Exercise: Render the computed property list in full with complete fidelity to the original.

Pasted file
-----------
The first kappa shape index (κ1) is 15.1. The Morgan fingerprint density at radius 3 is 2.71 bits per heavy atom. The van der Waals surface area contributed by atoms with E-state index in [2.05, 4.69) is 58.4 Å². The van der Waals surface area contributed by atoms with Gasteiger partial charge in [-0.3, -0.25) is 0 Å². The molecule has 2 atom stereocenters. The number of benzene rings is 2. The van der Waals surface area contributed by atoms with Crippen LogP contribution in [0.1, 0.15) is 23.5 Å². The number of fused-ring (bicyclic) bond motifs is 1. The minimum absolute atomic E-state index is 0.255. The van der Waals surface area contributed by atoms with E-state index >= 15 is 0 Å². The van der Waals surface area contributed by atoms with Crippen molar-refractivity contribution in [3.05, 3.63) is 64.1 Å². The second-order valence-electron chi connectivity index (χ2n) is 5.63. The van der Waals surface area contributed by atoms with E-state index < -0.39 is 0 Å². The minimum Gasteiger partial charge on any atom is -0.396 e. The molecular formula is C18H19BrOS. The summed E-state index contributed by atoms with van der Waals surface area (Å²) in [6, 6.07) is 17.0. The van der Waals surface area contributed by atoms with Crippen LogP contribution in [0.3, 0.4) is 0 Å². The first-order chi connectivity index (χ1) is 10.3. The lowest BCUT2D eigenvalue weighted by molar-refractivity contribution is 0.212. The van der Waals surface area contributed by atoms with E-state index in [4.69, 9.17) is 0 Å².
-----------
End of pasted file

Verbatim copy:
The first kappa shape index (κ1) is 15.1. The Morgan fingerprint density at radius 3 is 2.71 bits per heavy atom. The van der Waals surface area contributed by atoms with E-state index in [2.05, 4.69) is 58.4 Å². The van der Waals surface area contributed by atoms with Gasteiger partial charge in [-0.3, -0.25) is 0 Å². The molecule has 2 atom stereocenters. The number of benzene rings is 2. The van der Waals surface area contributed by atoms with Crippen LogP contribution in [0.1, 0.15) is 23.5 Å². The number of fused-ring (bicyclic) bond motifs is 1. The minimum absolute atomic E-state index is 0.255. The van der Waals surface area contributed by atoms with E-state index >= 15 is 0 Å². The van der Waals surface area contributed by atoms with Crippen molar-refractivity contribution in [3.05, 3.63) is 64.1 Å². The second-order valence-electron chi connectivity index (χ2n) is 5.63. The van der Waals surface area contributed by atoms with E-state index < -0.39 is 0 Å². The minimum Gasteiger partial charge on any atom is -0.396 e. The molecular formula is C18H19BrOS. The summed E-state index contributed by atoms with van der Waals surface area (Å²) in [6, 6.07) is 17.0. The van der Waals surface area contributed by atoms with Crippen LogP contribution in [0.3, 0.4) is 0 Å². The first-order chi connectivity index (χ1) is 10.3. The lowest BCUT2D eigenvalue weighted by molar-refractivity contribution is 0.212. The van der Waals surface area contributed by atoms with E-state index in [4.69, 9.17) is 0 Å².